WHY celebrates 64 Years of the Shell Chair in images with #shellspotting.
Arguably one of the 20th century’s most beloved designs, the Eames Shell Chair has wormed its way into our collective consciousness to become both a coveted piece of design history and, quite simply, a beautiful, accessible design that is exemplary of the Eameses’ desire to make “the best for the most for the least.” Borne out of Charles’ early investigations into molding plywood at Cranbrook Academy with Eero Saarinen in the late ’40s, and continued with Ray and the Eames Office in Venice, California, the Shell Chair was designed on the principle of adaptability, so that it could fit every body and any context—a chair that would be equally at home in a a museum, living room, or the laundromat around the corner. WHY is celebrating the Shell Chair’s endless appeal by sharing stories and images from some of the our biggest fans and ardent collectors (click on the interactive image array above). Stay tuned as we post stories each week and spread the Eames love with #shellspotting.
Today’s #shellspotting comes from Eames and Llisa Demetrios, Charles and Ray’s grandchildren, and their mother, Lucia. It was shot last year, at her home in northern California. Eames explains:
“This isn't just a picture of someone sitting in a beautiful Eames Shell chair; this picture is actually part of the story. Charles and Ray Eames always said that design is a method of action—a constant, dynamic process. They also said that the role of the designer is basically that of a good host, anticipating the needs of his guest. They asked that when they died, their family would assume responsibility for ensuring that not only the integrity of their products remain intact, but also their unique approach to design. I am one of five grandchildren in my generation doing this work now, and championing my grandparent’s legacy has been a great (in every sense of the word) responsibility. We’ve learned a lot from Charles and Ray, and also from our mother, Lucia (Charles' daughter). My mom grew up during the time Charles and Ray were exploring molding wood in ’40s, and so our family was deeply involved in the slow, patient development of the Molded Wood Shell Chair, which http://instagram.com/HermanMiller released late last year. When the design was complete, I was 100% convinced, but we wanted more. We asked Herman Miller to box up a chair and send it to our mom—without warning. For 12 hours, a billion dollar company awaited her response, to see if it would, in fact, have an approved product to sell after all the time and effort. My sister Llisa waited with our mom, camera ready. Needless to say, she loved it, and the project moved forward. We’re pretty proud of our role here at the @eamesoffice because there is an art and science in the decisions made to keep Eames products alive and well, just as they wished. It is the only way to truly honor their legacy.”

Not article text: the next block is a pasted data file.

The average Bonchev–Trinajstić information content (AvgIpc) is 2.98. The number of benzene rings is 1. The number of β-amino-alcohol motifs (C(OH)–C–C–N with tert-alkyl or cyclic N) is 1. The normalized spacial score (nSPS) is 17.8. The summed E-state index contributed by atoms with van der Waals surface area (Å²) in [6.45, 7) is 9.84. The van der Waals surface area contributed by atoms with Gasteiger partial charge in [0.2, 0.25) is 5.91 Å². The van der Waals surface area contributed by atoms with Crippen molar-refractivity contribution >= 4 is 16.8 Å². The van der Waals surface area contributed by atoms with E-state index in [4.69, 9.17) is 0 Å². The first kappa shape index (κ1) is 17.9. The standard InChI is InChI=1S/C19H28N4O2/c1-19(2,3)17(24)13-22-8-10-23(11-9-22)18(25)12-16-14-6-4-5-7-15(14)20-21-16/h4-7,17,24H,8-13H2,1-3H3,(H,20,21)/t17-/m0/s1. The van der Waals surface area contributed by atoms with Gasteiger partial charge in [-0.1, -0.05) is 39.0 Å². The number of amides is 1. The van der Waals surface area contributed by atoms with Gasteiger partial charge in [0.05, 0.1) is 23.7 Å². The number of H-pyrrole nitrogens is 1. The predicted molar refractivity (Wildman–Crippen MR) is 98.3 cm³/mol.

February 24th, 2014
Today's #shellspotting comes from Eames super fans @vanityvintage, a graphic design duo living in Antwerp, Belgium. We were curious about anybody who'd take their vintage Shell Chair with them on vacation to Paris, so #WHYHM asked them to tell us a little more about their collection. Here's what they had to say: "We have been passionate about interior design for years, and along the way, we caught the Eames bug. It started with the current editions, but as our addiction grew, we started to collect the original fiberglass chairs cause they are more valuable to us and have much more charm. We share Charles' belief that 'the details are not the details, they make the design.'"
February 18th, 2014
Today's #shellspotting story comes from Tim Smith (@thsnyc), who submitted a photo of his impeccably preserved, vintage #Eames LAR, accompanied by the remarkable story of its provenance. As he tells us: "This chair belonged to my grandparents, Charlotte and Ray O’Tool of Bay City, MI. My grandmother was a very stylish woman, always on top of every design trend. This chair in their home is one of my earliest memories of visits to grandma and grandpa. Perhaps, because it had a childlike scale, but also because it was unlike anything I was accustomed to. I believe it is the first design object that I ever coveted, and I let it be known to my grandmother whenever we visited. She always said that my name was on it for when she died and, needless to say, I inherited it from her (my name in masking tape on the bottom of it when they settled her affairs). This chair was the spark to a long passion for collecting (especially 20th-century modern design objects) that continues to this day. The designs of Eames, Nelson, Knoll were the everyday objects of my youth; we grew up together."